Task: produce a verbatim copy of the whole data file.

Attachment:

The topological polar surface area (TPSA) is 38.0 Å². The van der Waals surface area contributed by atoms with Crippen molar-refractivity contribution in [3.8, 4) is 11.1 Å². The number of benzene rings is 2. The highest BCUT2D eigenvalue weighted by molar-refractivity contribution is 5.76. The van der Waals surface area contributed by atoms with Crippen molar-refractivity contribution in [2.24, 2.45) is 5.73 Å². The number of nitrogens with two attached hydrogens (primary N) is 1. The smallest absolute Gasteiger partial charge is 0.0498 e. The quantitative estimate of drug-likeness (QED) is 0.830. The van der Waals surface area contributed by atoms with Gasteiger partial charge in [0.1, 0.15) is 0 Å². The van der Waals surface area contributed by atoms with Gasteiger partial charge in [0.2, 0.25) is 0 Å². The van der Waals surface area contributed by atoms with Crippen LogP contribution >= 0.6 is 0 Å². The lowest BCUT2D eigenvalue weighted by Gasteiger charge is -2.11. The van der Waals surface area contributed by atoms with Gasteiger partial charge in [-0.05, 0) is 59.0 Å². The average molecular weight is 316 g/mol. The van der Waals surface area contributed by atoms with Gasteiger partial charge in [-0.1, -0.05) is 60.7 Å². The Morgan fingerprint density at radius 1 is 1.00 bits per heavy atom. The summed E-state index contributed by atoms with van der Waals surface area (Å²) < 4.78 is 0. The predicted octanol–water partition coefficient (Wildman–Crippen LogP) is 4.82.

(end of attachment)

The topological polar surface area (TPSA) is 38.0 Å². The van der Waals surface area contributed by atoms with Crippen molar-refractivity contribution in [3.8, 4) is 11.1 Å². The number of benzene rings is 2. The highest BCUT2D eigenvalue weighted by molar-refractivity contribution is 5.76. The van der Waals surface area contributed by atoms with Crippen molar-refractivity contribution in [2.24, 2.45) is 5.73 Å². The number of nitrogens with two attached hydrogens (primary N) is 1. The smallest absolute Gasteiger partial charge is 0.0498 e. The quantitative estimate of drug-likeness (QED) is 0.830. The van der Waals surface area contributed by atoms with Gasteiger partial charge in [0.1, 0.15) is 0 Å². The van der Waals surface area contributed by atoms with Gasteiger partial charge in [0.2, 0.25) is 0 Å². The van der Waals surface area contributed by atoms with Crippen LogP contribution >= 0.6 is 0 Å². The lowest BCUT2D eigenvalue weighted by Gasteiger charge is -2.11. The van der Waals surface area contributed by atoms with Gasteiger partial charge in [-0.05, 0) is 59.0 Å². The average molecular weight is 316 g/mol. The van der Waals surface area contributed by atoms with Gasteiger partial charge in [-0.1, -0.05) is 60.7 Å². The Morgan fingerprint density at radius 1 is 1.00 bits per heavy atom. The summed E-state index contributed by atoms with van der Waals surface area (Å²) < 4.78 is 0. The predicted octanol–water partition coefficient (Wildman–Crippen LogP) is 4.82.